A GROUP of men were working in a field of gold.
Just visible above the heavy heads of grain, they slashed at the foliage with hand scythes. Standing among species of 10,000-year-old grains was awe-inspiring. The stems shivered in the breeze and their rustling resembled the whisper of cane fields back in Australia. Even when on the other side of the world that sound of orderly vegetation, and the earthy smell of rain-drenched fields, felt like home. It was nearing harvest time.
Here, in Schinveldse Es, age-old species of grain are preserved and meticulously grown through methods that are centuries old. A worker showed us around the farm, his stories carefully translated by my relative, who lives nearby. Some of the species growing here are many thousands of years old, more or less genetically unchanged in that time.
In a far field are horses which, when the time is right, are used to plough the fields. A huddle of cows was also nearby, and I was told they were a Belgian breed. The fields of barley, rye and wheat were tall and heavy with a good yield.
We were in the far south of the Netherlands, just a few hours' train ride from the capital Amsterdam, near the town of Schinveld in the Limburg province. This part of the Netherlands is known as the "mountainous” region of the country, and by that they mean there are a few hills.
It is barely a stone's throw from Germany and Belgium, squeezed between the two borders. It may be a tiny country, but there is far more to the Netherlands than the famous cafe culture of Amsterdam.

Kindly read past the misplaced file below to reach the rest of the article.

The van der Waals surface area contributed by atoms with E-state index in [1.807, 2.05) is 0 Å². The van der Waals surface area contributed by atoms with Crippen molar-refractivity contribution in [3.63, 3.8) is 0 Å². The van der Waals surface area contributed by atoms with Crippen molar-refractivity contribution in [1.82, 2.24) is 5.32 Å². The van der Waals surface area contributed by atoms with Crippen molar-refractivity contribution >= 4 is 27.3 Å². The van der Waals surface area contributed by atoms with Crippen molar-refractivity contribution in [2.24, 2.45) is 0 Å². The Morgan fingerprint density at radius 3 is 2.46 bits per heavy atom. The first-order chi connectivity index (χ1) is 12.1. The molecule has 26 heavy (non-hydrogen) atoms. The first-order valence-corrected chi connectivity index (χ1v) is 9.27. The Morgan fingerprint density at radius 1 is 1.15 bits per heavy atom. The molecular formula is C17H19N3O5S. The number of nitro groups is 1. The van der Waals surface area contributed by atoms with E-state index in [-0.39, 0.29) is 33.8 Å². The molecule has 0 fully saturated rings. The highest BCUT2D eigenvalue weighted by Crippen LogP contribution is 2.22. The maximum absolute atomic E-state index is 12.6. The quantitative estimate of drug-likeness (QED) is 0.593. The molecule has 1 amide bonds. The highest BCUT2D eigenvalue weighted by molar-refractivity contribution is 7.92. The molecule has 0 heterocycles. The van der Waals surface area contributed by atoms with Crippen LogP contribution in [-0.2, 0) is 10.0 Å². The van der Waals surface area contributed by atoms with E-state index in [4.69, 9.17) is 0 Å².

The Dutch are renowned for their ability to tame nature, most notably through the use of canals and dykes to keep the nation - which sits below sea level - habitable.
But at least one group wants to keep this mastery of nature to its bare roots by using and showcasing centuries-old techniques and technologies. In winter, the region at the edge of the Schinveldse Forests becomes a wonderland of snow-covered fields. But at the height of summer, grain crops and flowers are everywhere.
When we arrived at Nonke Buusjke, it was raining, again, but that was to be expected in a country so green. Something of a tongue-twister, Nonke Buusjke is a traditionally built, well-preserved outdoor museum. Designed and built by Dutchman Thei Berkers, the museum offers insight into age-old farming practices.
Self-described as a place "quiet and thought-provoking”, it was a stark contrast to the bustling cities I was exploring days before. Traditional mud-walled buildings surround a quaint courtyard. Garden beds and old tools are scattered around. There's evidence of how life in the Limburg region looked in about 1900.
From the old milk-churners and hand-pumped fire extinguisher to the trove of tools, there's plenty to feast your eyes upon. You can feast your stomachs, too, and try out traditional tarts after exploring all the buildings have to offer. But it's what's hidden within the village that is most intriguing.
Beyond a gorgeous, meticulously kept garden and a huddle of beekeepers lie fields which have not withstood the blade of any contemporary machine.